“I think just because you have done it better doesn’t mean that everybody who has done it other ways is worthless.”
And I think that we have to be allowed to experience what I said before are these subjective facts — that some food is better than other foods, some preparations are better than other preparations, some pigs taste better than other pigs. You don’t want to reach this Harrison Bergeron kind of universe where, like, every food is equally valuable and we have to handicap everything that’s not great.2 Like, obviously, that’s not the case: some things are better and often that is because of care or sourcing or technique or innovation.
I think that when “better” is framed as obliterating identity — like chicken paprikash made with butter and sour cream is better than chicken paprikash made with margarine and no sour cream, therefore it should not exist — you also eliminate the context that gave rise to that thing. The reason that the chicken paprikash I grew up eating was not as good was because I was eating a version that was made according to religious dietary law, and it’s a religious identity that’s important to me.
So you can’t just be like, “Oh, these fucking idiots who are eating their chicken paprikash without sour cream.” That doesn’t fly. I think just because you have done it better doesn’t mean that everybody who has done it other ways is worthless.
HR. I think that, like so many things, the pandemic exacerbated it. The pandemic didn’t create it, but it exacerbated it.
What happened in the last twenty or thirty years was the creation of the concept of food as cultural category, as opposed to cooking and entertaining on one hand, and dining out on the other. I remember the New York Times had two different sections — one for dining out and one for dining in — and now they have one section called “Food.” And that really encapsulates it. Now, there’s food as a cultural phenomenon.
And the avatars of that were the celebrity chefs. And then that sort of disappeared. I think that the decline of celebrity chef culture over the last decade or so has left this fascinating void in food media as an entity, where people are suddenly like, Well, shit, what do we write about?
But food media has always been concerned with what food media is — you know, “What are we doing and what are we doing wrong?” And inherent within that has always been that to some degree this conversation has almost always been had, in the loudest ways and in the biggest channels, by white people, by largely wealthy people, by people who, you know, had elite education or had access to what would be considered mainstream American cultural avenues.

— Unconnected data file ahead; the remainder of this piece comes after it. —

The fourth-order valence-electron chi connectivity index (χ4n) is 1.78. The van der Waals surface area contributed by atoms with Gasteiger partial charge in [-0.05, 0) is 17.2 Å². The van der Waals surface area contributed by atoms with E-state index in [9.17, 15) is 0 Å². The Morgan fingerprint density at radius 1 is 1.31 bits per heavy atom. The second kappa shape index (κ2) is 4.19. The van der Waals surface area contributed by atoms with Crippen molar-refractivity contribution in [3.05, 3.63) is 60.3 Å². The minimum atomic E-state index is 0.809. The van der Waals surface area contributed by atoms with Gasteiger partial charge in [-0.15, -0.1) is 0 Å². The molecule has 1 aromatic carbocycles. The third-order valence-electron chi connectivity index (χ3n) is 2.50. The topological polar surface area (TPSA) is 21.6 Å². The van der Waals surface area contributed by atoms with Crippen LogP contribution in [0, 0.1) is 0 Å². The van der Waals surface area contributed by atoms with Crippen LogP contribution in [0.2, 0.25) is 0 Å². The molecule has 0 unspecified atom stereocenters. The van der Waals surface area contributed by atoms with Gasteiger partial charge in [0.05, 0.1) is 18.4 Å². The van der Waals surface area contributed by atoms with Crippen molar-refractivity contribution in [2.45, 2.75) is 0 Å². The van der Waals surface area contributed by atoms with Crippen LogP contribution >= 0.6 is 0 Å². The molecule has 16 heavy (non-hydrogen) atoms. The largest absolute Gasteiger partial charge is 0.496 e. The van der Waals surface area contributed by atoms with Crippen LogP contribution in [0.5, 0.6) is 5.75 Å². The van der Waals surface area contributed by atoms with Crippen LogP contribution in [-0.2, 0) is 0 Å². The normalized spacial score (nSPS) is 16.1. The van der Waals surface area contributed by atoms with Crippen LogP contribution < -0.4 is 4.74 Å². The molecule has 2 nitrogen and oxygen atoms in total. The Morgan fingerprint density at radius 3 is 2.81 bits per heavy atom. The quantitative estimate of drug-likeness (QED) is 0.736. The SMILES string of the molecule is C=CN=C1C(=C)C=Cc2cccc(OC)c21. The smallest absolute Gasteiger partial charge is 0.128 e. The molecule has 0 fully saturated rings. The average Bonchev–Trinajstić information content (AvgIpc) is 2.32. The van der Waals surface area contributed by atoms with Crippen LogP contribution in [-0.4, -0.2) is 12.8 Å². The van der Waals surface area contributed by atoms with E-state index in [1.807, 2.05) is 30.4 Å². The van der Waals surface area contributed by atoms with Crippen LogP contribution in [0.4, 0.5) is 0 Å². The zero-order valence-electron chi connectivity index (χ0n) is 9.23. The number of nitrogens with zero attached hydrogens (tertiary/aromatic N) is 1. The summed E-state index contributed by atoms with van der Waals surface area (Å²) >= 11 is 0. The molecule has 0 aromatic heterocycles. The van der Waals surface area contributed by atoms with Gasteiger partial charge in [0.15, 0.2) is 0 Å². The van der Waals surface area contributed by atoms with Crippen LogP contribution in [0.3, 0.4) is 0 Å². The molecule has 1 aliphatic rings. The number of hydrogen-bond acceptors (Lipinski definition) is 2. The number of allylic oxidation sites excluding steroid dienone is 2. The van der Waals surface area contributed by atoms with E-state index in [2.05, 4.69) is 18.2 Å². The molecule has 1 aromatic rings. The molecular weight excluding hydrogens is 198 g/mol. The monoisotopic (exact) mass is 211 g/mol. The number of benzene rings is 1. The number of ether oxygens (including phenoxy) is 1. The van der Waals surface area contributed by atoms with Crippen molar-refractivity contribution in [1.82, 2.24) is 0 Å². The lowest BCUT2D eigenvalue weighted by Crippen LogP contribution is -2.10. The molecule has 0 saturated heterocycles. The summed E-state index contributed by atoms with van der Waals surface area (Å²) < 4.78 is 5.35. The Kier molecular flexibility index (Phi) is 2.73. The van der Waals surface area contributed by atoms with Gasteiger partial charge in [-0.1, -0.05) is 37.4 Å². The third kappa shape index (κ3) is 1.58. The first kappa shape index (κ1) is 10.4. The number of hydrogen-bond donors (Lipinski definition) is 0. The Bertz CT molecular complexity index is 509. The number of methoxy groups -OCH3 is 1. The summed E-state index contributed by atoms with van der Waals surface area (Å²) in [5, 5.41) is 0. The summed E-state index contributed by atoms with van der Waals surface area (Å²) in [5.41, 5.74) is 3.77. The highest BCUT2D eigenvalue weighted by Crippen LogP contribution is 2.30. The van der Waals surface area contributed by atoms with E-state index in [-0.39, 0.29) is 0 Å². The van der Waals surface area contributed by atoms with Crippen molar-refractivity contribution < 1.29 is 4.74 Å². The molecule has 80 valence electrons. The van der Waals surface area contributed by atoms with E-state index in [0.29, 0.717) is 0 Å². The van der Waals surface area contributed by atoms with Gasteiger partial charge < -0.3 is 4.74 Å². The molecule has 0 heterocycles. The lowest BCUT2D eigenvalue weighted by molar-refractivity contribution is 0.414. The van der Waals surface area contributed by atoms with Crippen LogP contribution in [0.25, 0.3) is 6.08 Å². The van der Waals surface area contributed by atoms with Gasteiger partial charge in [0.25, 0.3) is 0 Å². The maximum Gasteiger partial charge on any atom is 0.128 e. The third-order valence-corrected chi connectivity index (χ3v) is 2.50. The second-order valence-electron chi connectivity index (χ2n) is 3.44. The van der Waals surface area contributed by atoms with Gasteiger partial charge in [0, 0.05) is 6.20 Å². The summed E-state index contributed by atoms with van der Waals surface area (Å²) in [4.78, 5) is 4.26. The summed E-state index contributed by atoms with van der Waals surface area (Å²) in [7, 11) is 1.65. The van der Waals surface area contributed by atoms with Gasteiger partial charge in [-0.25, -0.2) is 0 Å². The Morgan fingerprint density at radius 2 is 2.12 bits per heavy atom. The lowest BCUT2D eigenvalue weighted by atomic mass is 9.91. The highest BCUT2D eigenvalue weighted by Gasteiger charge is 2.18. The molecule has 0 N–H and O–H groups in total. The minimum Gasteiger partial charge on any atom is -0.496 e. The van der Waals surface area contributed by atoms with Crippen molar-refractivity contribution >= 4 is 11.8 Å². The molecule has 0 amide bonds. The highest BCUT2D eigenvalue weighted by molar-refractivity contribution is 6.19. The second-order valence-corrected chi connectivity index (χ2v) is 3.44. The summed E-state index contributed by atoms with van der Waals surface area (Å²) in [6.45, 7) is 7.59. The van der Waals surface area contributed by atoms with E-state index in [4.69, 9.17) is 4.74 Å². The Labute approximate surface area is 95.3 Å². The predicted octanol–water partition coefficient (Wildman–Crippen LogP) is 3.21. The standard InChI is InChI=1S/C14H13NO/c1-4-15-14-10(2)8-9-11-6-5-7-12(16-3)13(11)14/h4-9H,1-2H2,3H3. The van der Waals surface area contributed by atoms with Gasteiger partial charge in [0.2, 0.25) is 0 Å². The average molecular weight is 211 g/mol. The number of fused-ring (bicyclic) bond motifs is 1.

Then you have what you describe as the sort of reckoning that happened in the last year or two. But I don’t know the answer to “Is this actually changing?” Like, is it actually shifting? Because the problem with systems is that they are made up of people. And every individual person doesn’t feel like they are, you know, part of the system. It’s a particle and wave problem, right? That a person thinks of themselves as a particle, but what we want to do is have people think like a wave.
But whether it changes things on a systemic level remains to be seen. Lots of people got access to contracts, and jobs, and video cameras and visibility and speaking gigs and book deals, etc., that they should have had for a really fucking long time. And they weren’t getting these things because the establishment is like, rarely interested in changing the way it does business. But what remains to be seen is if those particles become a wave.
HR. I think about this a lot and I think it’s also a thing that sort of inadvertently has become kind of a defining element of my career as a writer. I’ve written about chicken tenders, and Olive Garden, and the Popeyes chicken sandwich. I eat across the spectrum and it’s been fascinating to me that the things that I write about — what we might call more “mass food” — have often been my most successful or my most resonant pieces.
There’s a kind of “poptimism” in the way we think about food, much like poptimism as a critical phenomenon in music.5 And I think there’s a backlash or retaliation in some ways against the cliché of fancy European food media, or like stereotypical food media, and instead you have the chicken tender, the ode to ugly food, the ode to diner coffee.
“I think that writing about food that is underappreciated, even if it is extraordinarily popular, gives us space to talk about our daily lives in a way that writing about things that are special, and only things that are special, does not.”
I think that writing about food that is underappreciated, even if it is extraordinarily popular, gives us space to talk about our daily lives in a way that writing about things that are special, and only things that are special, does not. And to give the quotidian and the unspecial the same regard and the same grace we give to celebration food or expensive food or rare food and the experiences that attend them.
So, the small moments of filling up the car with gas with your dad and he buys you a Hostess cherry pie and that becomes your special ritual. That’s not me saying the Hostess cherry pie is the greatest food in the world. That’s me saying that moment with my dad was an important moment. And because food is more than just food, because that moment was important, the Hostess cherry pie is the greatest food in the world.
So food media moves away from service writing, which is you should buy this because it’s delicious or because it’s cool, and more toward: our lives are valuable. The small parts of our lives are valuable, the quiet parts of our lives are valuable. And the value in that does not demand observation. But when it is observed, it reveals brilliant facets of beauty.
Navneet Alang is a writer based in Toronto. His work has appeared in New York Magazine, Eater, the New Republic, and the Atlantic.